Figurative Language. Literary Response and Analysis 3.5: Define figurative language (e.g., simile, metaphor, hyperbole, personification) and identify its use in literary works. Similes. Used to compare two unrelated things using the words…. like. as. or. Similes. Example:.
Literary Response and Analysis 3.5: Define figurative language (e.g., simile, metaphor, hyperbole, personification) and identify its use in literary works.
The kitten is as sweet as pie.
They are being compared because they are both sweet (the pie tastes sweet and the kitten has a sweet personality).
Sleeping on the bed was like sleeping on a cloud.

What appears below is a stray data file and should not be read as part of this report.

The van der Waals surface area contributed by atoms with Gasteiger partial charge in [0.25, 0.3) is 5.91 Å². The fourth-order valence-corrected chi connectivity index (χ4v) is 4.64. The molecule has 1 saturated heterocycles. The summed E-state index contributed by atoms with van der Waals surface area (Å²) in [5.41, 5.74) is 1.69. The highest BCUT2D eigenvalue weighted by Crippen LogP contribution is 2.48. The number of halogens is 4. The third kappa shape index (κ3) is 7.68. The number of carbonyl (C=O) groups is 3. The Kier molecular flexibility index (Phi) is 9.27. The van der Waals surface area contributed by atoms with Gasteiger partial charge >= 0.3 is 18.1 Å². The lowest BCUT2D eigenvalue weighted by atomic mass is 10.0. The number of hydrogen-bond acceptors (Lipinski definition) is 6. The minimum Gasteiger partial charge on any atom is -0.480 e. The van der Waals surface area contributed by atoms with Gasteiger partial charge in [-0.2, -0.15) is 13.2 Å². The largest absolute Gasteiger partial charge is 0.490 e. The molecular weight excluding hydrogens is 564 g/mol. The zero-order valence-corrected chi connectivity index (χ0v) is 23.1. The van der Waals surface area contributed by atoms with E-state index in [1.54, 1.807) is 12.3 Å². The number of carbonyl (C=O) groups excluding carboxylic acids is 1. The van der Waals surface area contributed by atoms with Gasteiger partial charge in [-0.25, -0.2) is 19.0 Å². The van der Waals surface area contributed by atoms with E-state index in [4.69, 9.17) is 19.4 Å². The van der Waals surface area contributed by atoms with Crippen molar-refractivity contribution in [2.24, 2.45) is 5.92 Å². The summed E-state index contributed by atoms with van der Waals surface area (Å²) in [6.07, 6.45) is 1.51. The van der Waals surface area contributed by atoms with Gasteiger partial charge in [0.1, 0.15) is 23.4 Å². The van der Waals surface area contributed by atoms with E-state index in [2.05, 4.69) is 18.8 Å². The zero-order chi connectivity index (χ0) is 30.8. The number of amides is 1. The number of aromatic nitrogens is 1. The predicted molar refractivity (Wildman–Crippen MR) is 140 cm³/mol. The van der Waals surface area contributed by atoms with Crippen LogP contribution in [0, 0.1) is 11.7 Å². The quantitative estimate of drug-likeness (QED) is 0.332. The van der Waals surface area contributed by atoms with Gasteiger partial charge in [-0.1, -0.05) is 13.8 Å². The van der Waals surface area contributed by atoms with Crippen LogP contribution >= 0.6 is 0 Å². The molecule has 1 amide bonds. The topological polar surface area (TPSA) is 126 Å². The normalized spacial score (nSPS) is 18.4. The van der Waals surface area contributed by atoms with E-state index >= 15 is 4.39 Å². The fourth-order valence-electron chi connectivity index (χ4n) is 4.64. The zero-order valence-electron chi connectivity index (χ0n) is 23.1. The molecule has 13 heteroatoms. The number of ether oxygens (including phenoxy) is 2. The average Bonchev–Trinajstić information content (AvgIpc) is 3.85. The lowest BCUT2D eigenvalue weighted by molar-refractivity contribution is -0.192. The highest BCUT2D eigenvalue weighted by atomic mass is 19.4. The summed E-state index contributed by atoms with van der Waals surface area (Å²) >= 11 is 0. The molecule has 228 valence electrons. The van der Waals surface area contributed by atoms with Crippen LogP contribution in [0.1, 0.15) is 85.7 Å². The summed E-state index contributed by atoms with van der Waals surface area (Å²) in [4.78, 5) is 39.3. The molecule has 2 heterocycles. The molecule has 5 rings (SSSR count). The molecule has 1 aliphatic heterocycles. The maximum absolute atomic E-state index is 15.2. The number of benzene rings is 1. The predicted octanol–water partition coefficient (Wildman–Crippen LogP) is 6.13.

The bed is being compared to a cloud because they are both soft.
The jogger was like a _____.
The lady was as pretty as a _____.
The kitten wasa tiger when playing with yarn.
They are being compared because the kitten is fierce (like a tiger) when playing with yarn.
The backyard ishis jungle.
The backyard is being compared to a jungle, the home of a tiger.
The car is a _________.
Can leaves actually dance? No, but personification paints a picture of how the wind was blowing the leaves.
Can a cabin welcome people? Does a cabin have openarms? No, but it describes to the reader that the cabin was very welcoming.
Can a flood actually swallow things? No, but it describes to the reader how strong the flood was.
I could eat a horse!
You won’t actually eat
a horse. You’re just
You don’t actually have a ton of homework. Maybe just a few ounces of homework.
Probably not. I’m sure there are more people smarter than me!